3. Integrated. As an athlete, trainer, analyst, etc. you don´t want to use a multitude of apps or software applications. One is enough. However, this is currently a hard thing to do. Most companies don´t allow you to use (raw) data in order to combine it with other data sources, thereby gaining additional insights. Every company wants you to buy and use their hard- and software products. However, companies are becoming more and more aware of this issue. Therefore, we tend to see more and more clusters of complementary tech organizations. As for Nike and Ticketmaster for example, people would receive reductions on particular shoes or shirts after buying a particular game ticket online (note that this is currently not yet the case).
  4. Acceptable. Many technologies are already out there on the market, but who is waiting for all of these? In particular in team sports, coaching and analysis are still two different worlds, talking a different language. The analyst is thinking in figures and charts about the next breakthrough, while the coach just wants to win that next game and needs the right video replays right now in his office so the team can start practice. So, in order to get more of the technologies accepted by an increasing amount of coaches and teams, these two need to come closer together. The good news is that this is happening fast now in many countries and sports, as is nicely made clear during the various panel discussions at the Hynes convention center where the conference took place.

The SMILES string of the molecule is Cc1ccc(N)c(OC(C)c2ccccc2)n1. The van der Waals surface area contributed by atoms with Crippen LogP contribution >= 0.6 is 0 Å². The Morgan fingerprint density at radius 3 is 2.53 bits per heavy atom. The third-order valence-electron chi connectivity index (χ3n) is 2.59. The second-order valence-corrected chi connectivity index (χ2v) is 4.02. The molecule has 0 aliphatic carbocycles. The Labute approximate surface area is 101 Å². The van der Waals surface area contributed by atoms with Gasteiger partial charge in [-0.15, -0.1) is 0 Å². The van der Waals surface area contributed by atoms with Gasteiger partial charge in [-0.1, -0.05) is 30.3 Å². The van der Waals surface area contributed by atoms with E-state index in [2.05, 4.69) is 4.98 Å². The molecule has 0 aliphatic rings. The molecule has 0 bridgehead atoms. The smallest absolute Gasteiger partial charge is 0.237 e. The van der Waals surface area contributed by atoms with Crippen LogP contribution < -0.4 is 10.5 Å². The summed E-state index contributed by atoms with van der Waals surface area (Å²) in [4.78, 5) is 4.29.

5. Relevant. If technology companies want to sell more, and data analysts want to become more important within the sector, they will need to develop and apply products and services that matter. A company that is doing a great job on this level is Metrica Sports. Their soccer analytics software is developed on the basis of the input of a large series of interviews with elite European trainers and coaches. For each of their clients, they also develop tailor-made algorithms and alarms in order to detect aspects of the game that are almost impossible to see with the human eye, but do matter in terms of chances on success. Clubs as Villareal and FC Barcelona are already clients of this young but promising startup.
  6. User-friendly. Just as with other-than-sport products that we tend to buy, these need to be easy to use, meaning: quick and intuitively without many rational thinking activity needed. Fitness, running and biking apps are (in general) already quite ok, whereas for many of the more advanced (team) systems, this is not always the case.
  7. Accurate. This is definitely a very huge topic nowadays. The large rise of sports technology that is seen in recent years has mainly been introduced by commercially driven organizations. Many startups, SME´s and larger (multinational) companies have tried to penetrate the market with an as-low-as-possible development, production and distribution cost. This has led to the situation e.g. that many of the wearables lack accuracy, as is shown in scientific research papers as this one. The same is true for player tracking (and many other) technologies.